America is back on the moon.

An uncrewed spacecraft developed by Houston-based Intuitive Machines landed on the lunar surface Thursday evening, the first time a U.S. vehicle has touched down there in more than 50 years.

The company’s Odysseus vehicle, carrying research and commercial devices, descended from lunar orbit to land shortly after 6:20 p.m. ET in the moon’s south pole region, according to a National Aeronautics and Space Administration livestream.

“Today for the first time in the history of humanity, a commercial company—an American company—launched and led the voyage up there,” NASA Administrator Bill Nelson said.

The U.S. last visited the surface of the moon in 1972, during the final mission of the storied Apollo program.

Thursday’s operation was a milestone for the U.S. space industry and program, marking the first time a private company has completed a moon landing. Past attempts by other companies have failed, and successfully landing on the lunar surface has even challenged governments.

It wasn’t immediately clear after touchdown that the lander made it, leading to several tense moments before Intuitive Machines said it was able to start communicating with the vehicle and confirm its arrival.

“I know this was a nail-biter, but we are on the surface and we are transmitting,” Intuitive Machines Chief Executive Stephen Altemus said during the livestream. “Welcome to the moon.”

Intuitive Machines’ vehicle is carrying NASA research devices under a $118 million contract, as well as commercial cargo, including a sculpture project from artist Jeff Koons . The company and its customers are expected to have about a week to run devices before lunar night sets over the site where Odysseus landed, rendering it inoperable.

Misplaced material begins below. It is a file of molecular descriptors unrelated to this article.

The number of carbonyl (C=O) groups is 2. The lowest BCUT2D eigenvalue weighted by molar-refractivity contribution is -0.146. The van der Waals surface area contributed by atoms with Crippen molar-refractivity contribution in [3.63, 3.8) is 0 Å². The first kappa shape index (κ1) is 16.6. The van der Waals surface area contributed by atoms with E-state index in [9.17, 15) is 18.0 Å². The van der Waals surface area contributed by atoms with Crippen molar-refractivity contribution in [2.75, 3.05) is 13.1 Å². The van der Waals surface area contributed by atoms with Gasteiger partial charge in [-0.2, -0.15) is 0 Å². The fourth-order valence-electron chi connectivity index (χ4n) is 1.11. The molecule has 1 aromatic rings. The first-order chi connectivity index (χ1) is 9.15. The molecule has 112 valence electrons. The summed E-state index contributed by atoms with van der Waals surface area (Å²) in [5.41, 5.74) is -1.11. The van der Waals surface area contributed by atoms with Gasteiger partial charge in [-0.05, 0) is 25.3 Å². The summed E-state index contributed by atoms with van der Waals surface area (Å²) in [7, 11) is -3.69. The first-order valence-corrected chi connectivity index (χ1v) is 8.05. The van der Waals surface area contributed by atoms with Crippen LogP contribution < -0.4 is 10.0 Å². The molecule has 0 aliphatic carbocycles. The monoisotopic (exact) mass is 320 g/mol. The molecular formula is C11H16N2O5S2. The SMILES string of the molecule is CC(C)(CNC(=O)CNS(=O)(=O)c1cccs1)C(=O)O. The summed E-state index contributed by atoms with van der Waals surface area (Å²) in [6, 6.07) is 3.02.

NASA has historically handled moon flights in house, overseeing vehicles and mission operations. Several years ago, the agency hired U.S. space companies, including Intuitive Machines, to develop uncrewed landers and land them to the surface with cargo in tow.

Engineers and technicians at the companies designing the spacecraft and missions have been pushing to find ways to get to the moon without expansive government funding.

Landing on the moon is difficult. Attempted visits by a Japanese company and Russia’s space agency failed to softly touch down last year. In January, a moon vehicle developed by Astrobotic Technology didn’t attempt a landing because of a fuel leak.

Part of the challenge is slowing vehicles down through the moon’s extremely thin atmosphere as they try to touch down.

Intuitive Machines has said it designed Odysseus to ease down to the surface, reducing its velocity by about one mile a second to land at a speed of roughly 3 feet a second. SpaceX launched Odysseus on its trip to the moon on Feb. 15 from Florida.

NASA is driving efforts to eventually return U.S. astronauts to the lunar surface, overseeing work by U.S. aerospace contractors to develop rockets, space suits and other vehicles for a series of planned missions. The agency last month delayed a planned human return to the moon to September 2026 at the earliest.

Intuitive Machines was founded around a decade ago by two of the company’s current top executives and investor Kam Ghaffarian. The company has said it aims to develop services and technology for a busy economy centered on the moon.

A year ago Intuitive Machines merged with a blank-check firm to raise money and have shares start trading publicly. The company generated $49 million in revenue during the first nine months of last year and reported an operating loss of more than $50 million over that time frame.

Its stock has swung around since the company completed its listing. Shares closed at $2.11 in early January, and settled at $8.28 on Thursday. After the landing was confirmed, the company’s shares surged about 27% in after-hours trading.

Write to Micah Maidenberg at